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By Andrea Lo | August 21st, 2017

All Tea No Shade with Andrea Lo. 

Last month I wrote about receiving unsolicited advice on how not to be single — and the importance of staying true to yourself, rather than following what other people are telling you, when looking for a partner.

I received an email from a reader highlighting her observations on why single women remain single.

“I’m married, and often I’ll be as direct as possible with my single girlfriends. My attitude is that if I don’t tell them what’s wrong, no one else will do so,” writes the reader.

“One really has to ask if being yourself is good enough,” she adds. “Perhaps being yourself doesn’t work and one needs to make adjustments and improve.”

According to the reader, the single women she knows — “who desperately want a partner and don’t want to stay single” — have issues that prevent them from finding a partner, and being in healthy relationships.

I’m writing an open letter to address her points here.


“Unrealistic expectations: Many of these older women (over 40) won’t consider dating men who are less financially successful than they are, even though these types of men have their pick of much younger women and are unlikely to want older women. Men who want to marry tend to want kids, so it wouldn’t make sense for them to date women who are over their mid-30s.”

My take: Like I said last month, I don’t believe that there is anything wrong with having standards, at any age. I also think that while looking for a relationship, you should focus on searching for the right person for you. It’s not a “please pick me!” situation for women. It’s true that some men over a certain age look for younger female companionship, but is this really a reason to change what you want in a partner? There are also people who look to marry but might not necessarily want kids.


“Talking too much: This is really a problem. I know women who love to talk non-stop about everything. About themselves, trivial subjects — anything. They just love to chatter non-stop, get carried away, and end up dominating the entire conversation. Unless a guy is into that, it won’t work!”

My take: If a man can’t deal with a woman who voices her own opinions, then maybe both parties should just stay single.


“Being wacky: Some women just lack focus, direction and motivation in their career and overall life planning, or have unattractive qualities such as a bad temper or extreme jealousy. Marriage-minded men just don’t want such women as their wife or mother of their kids!”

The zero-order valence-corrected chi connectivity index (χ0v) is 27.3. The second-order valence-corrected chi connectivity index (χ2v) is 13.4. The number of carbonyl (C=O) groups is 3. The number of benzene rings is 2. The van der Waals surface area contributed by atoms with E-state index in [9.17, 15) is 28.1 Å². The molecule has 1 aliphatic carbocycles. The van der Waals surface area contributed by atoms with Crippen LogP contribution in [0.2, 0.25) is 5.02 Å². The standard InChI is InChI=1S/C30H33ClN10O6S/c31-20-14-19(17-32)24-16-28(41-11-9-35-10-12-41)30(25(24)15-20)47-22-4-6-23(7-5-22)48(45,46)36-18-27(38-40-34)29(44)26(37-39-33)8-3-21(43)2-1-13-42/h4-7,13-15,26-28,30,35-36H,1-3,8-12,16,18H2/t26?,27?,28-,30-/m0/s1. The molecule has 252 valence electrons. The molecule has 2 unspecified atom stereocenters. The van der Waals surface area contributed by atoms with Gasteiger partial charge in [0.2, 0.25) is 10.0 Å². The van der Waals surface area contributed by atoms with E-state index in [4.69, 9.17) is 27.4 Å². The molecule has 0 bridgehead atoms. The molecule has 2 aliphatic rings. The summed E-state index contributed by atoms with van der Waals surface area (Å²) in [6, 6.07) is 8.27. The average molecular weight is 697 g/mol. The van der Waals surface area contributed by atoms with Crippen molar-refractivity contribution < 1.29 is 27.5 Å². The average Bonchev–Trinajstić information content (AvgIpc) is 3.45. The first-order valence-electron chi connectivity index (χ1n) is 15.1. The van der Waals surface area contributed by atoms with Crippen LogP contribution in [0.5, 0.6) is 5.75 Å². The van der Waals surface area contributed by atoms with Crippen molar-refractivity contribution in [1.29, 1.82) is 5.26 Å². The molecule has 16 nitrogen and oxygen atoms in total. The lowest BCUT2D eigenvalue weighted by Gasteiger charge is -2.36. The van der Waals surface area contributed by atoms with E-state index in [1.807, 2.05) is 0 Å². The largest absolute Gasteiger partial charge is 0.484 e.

My take: I don’t think being wacky equals a lacking in drive. I’ll be the first to admit I have weird habits (sleeping with a minimum of six pillows; insisting that my stationery lines up in a certain way on my desk while working) — you could hardly use that to build your case for someone not being focused or motivated. Some people do have bad tempers or extreme jealousy issues, but to say this applies to all women who are single seems to be a sweeping generalization. If a guy doesn’t want to be in a relationship/have kids with me because he can’t deal with me having six pillows in bed, then he can leave/also shouldn’t have kids.


“Raised in a broken home: Not growing up in a stable household can have an adverse effect on healthy relationships in adulthood. How can you expect to know how to be in a marriage or partnership if you didn’t have such role models as a child?

Of course, many folks from this type of background can overcome issues that stem from growing up in a broken home and successfully build marriages and families as adults. I have seen problems ranging from lack of trust and inability to commit with friends raised by single parents. My own husband came from a broken home and had a terrible relationship with his stepfather when he was a teenager. This affected him badly and even I have difficulty being supportive or understanding.”

My take: If this was an issue, I’m not too sure what adjustments I could make to change it. Divorce rates continue to rise, and I myself along with the majority of my friends come from so-called “broken homes.” I personally take issue with this term as I don’t believe that all parents who are no longer together instantly lose the ability to raise children properly — there are many successful examples of co-parenting out there.

Divorce does have an effect on families, but to say that this 100 percent damages a kid’s chances in relationships later in life is kind of dramatic. Lack of trust, as well as commitment-phobia, are issues that don’t necessarily have to do with growing up in a single-parent household. For me, it’s not something I carry around at all. You gotta leave the past behind and live. 


Final thoughts: No one should have to change who they are to fit what other people think they should be — whether or not they’re looking for a relationship.

Love it? Hate it? Tell Andrea all about it: andrea@theloophk.com.

Reader’s submission has been edited for grammar and clarity.